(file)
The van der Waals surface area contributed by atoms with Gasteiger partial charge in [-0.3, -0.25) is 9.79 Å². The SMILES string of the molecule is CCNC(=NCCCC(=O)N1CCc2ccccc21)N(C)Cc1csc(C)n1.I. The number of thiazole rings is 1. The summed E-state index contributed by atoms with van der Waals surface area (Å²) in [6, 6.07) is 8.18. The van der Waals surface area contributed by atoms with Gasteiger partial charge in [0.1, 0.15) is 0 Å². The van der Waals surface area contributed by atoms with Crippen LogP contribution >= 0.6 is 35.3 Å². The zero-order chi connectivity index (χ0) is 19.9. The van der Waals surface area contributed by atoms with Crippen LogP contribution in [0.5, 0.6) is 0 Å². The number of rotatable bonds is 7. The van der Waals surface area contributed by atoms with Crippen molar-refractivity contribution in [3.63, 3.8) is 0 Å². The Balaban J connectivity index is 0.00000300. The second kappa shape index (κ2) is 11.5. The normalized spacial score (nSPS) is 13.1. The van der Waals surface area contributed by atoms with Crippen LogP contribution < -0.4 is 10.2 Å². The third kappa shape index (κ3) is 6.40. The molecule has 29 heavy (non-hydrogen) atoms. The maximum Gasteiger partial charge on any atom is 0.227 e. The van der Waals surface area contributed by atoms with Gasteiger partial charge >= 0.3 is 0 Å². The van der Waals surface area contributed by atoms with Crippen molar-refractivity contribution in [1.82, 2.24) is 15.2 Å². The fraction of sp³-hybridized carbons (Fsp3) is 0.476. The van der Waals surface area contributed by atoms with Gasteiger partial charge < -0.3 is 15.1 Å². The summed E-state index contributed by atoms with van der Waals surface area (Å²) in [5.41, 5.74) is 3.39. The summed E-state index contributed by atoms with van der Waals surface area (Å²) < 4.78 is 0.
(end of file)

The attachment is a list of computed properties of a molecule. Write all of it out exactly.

The van der Waals surface area contributed by atoms with Gasteiger partial charge in [-0.3, -0.25) is 9.79 Å². The SMILES string of the molecule is CCNC(=NCCCC(=O)N1CCc2ccccc21)N(C)Cc1csc(C)n1.I. The number of thiazole rings is 1. The summed E-state index contributed by atoms with van der Waals surface area (Å²) in [6, 6.07) is 8.18. The van der Waals surface area contributed by atoms with Gasteiger partial charge in [0.1, 0.15) is 0 Å². The van der Waals surface area contributed by atoms with Crippen LogP contribution >= 0.6 is 35.3 Å². The zero-order chi connectivity index (χ0) is 19.9. The van der Waals surface area contributed by atoms with Crippen LogP contribution in [0.5, 0.6) is 0 Å². The number of rotatable bonds is 7. The van der Waals surface area contributed by atoms with Crippen molar-refractivity contribution in [3.63, 3.8) is 0 Å². The Balaban J connectivity index is 0.00000300. The second kappa shape index (κ2) is 11.5. The normalized spacial score (nSPS) is 13.1. The van der Waals surface area contributed by atoms with Crippen LogP contribution < -0.4 is 10.2 Å². The third kappa shape index (κ3) is 6.40. The molecule has 29 heavy (non-hydrogen) atoms. The maximum Gasteiger partial charge on any atom is 0.227 e. The van der Waals surface area contributed by atoms with Gasteiger partial charge >= 0.3 is 0 Å². The van der Waals surface area contributed by atoms with Crippen molar-refractivity contribution in [1.82, 2.24) is 15.2 Å². The fraction of sp³-hybridized carbons (Fsp3) is 0.476. The van der Waals surface area contributed by atoms with Gasteiger partial charge < -0.3 is 15.1 Å². The summed E-state index contributed by atoms with van der Waals surface area (Å²) in [5.41, 5.74) is 3.39. The summed E-state index contributed by atoms with van der Waals surface area (Å²) < 4.78 is 0.